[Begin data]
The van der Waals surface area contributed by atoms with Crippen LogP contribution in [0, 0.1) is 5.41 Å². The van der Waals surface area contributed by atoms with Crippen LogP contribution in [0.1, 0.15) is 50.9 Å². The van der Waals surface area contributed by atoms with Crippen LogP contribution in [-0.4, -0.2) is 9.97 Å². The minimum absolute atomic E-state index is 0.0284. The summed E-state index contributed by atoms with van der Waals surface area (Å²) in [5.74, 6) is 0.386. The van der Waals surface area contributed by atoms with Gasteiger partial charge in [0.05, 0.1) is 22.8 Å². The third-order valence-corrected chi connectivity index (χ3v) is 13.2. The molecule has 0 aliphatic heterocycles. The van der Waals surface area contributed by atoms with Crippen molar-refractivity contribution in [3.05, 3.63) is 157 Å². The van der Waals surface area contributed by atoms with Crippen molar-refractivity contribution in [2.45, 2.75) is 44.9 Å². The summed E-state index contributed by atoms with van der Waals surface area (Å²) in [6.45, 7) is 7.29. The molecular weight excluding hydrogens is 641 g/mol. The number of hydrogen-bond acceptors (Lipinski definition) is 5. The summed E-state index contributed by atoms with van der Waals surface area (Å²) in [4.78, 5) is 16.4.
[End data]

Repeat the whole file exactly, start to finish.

The van der Waals surface area contributed by atoms with Crippen LogP contribution in [0, 0.1) is 5.41 Å². The van der Waals surface area contributed by atoms with Crippen LogP contribution in [0.1, 0.15) is 50.9 Å². The van der Waals surface area contributed by atoms with Crippen LogP contribution in [-0.4, -0.2) is 9.97 Å². The minimum absolute atomic E-state index is 0.0284. The summed E-state index contributed by atoms with van der Waals surface area (Å²) in [5.74, 6) is 0.386. The van der Waals surface area contributed by atoms with Gasteiger partial charge in [0.05, 0.1) is 22.8 Å². The third-order valence-corrected chi connectivity index (χ3v) is 13.2. The molecule has 0 aliphatic heterocycles. The van der Waals surface area contributed by atoms with Crippen molar-refractivity contribution in [3.05, 3.63) is 157 Å². The van der Waals surface area contributed by atoms with Crippen molar-refractivity contribution in [2.45, 2.75) is 44.9 Å². The summed E-state index contributed by atoms with van der Waals surface area (Å²) in [6.45, 7) is 7.29. The molecular weight excluding hydrogens is 641 g/mol. The number of hydrogen-bond acceptors (Lipinski definition) is 5. The summed E-state index contributed by atoms with van der Waals surface area (Å²) in [4.78, 5) is 16.4.